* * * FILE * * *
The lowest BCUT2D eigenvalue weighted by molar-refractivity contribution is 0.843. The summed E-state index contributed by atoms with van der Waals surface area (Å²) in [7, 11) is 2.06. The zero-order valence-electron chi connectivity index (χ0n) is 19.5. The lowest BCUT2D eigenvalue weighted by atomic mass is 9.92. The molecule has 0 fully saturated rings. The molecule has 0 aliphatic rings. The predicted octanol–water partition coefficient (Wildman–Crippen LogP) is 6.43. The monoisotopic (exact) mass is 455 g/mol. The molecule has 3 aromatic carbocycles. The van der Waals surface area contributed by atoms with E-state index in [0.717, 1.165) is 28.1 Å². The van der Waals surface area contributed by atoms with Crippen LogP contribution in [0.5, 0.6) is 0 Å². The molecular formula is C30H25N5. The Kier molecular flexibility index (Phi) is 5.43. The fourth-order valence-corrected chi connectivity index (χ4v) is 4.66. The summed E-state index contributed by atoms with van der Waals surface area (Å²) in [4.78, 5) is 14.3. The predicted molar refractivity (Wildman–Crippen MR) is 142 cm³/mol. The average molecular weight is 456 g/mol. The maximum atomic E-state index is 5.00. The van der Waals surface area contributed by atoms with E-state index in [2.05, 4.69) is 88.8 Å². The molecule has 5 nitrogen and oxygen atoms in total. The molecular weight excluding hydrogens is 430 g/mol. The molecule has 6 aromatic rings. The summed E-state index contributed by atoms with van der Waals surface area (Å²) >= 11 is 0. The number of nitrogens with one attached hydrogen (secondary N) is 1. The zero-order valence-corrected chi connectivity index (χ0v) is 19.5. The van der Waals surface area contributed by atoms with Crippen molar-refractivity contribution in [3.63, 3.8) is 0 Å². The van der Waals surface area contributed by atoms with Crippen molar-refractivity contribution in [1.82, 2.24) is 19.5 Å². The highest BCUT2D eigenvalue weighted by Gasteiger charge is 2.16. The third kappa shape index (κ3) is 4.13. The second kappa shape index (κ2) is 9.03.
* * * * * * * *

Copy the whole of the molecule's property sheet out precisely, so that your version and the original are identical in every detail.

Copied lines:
The lowest BCUT2D eigenvalue weighted by molar-refractivity contribution is 0.843. The summed E-state index contributed by atoms with van der Waals surface area (Å²) in [7, 11) is 2.06. The zero-order valence-electron chi connectivity index (χ0n) is 19.5. The lowest BCUT2D eigenvalue weighted by atomic mass is 9.92. The molecule has 0 fully saturated rings. The molecule has 0 aliphatic rings. The predicted octanol–water partition coefficient (Wildman–Crippen LogP) is 6.43. The monoisotopic (exact) mass is 455 g/mol. The molecule has 3 aromatic carbocycles. The van der Waals surface area contributed by atoms with E-state index in [0.717, 1.165) is 28.1 Å². The van der Waals surface area contributed by atoms with Crippen LogP contribution in [0.5, 0.6) is 0 Å². The molecular formula is C30H25N5. The Kier molecular flexibility index (Phi) is 5.43. The fourth-order valence-corrected chi connectivity index (χ4v) is 4.66. The summed E-state index contributed by atoms with van der Waals surface area (Å²) in [4.78, 5) is 14.3. The predicted molar refractivity (Wildman–Crippen MR) is 142 cm³/mol. The average molecular weight is 456 g/mol. The maximum atomic E-state index is 5.00. The van der Waals surface area contributed by atoms with E-state index in [2.05, 4.69) is 88.8 Å². The molecule has 5 nitrogen and oxygen atoms in total. The molecular weight excluding hydrogens is 430 g/mol. The molecule has 6 aromatic rings. The summed E-state index contributed by atoms with van der Waals surface area (Å²) >= 11 is 0. The number of nitrogens with one attached hydrogen (secondary N) is 1. The zero-order valence-corrected chi connectivity index (χ0v) is 19.5. The van der Waals surface area contributed by atoms with Crippen molar-refractivity contribution in [3.63, 3.8) is 0 Å². The van der Waals surface area contributed by atoms with Crippen molar-refractivity contribution in [1.82, 2.24) is 19.5 Å². The highest BCUT2D eigenvalue weighted by Gasteiger charge is 2.16. The third kappa shape index (κ3) is 4.13. The second kappa shape index (κ2) is 9.03.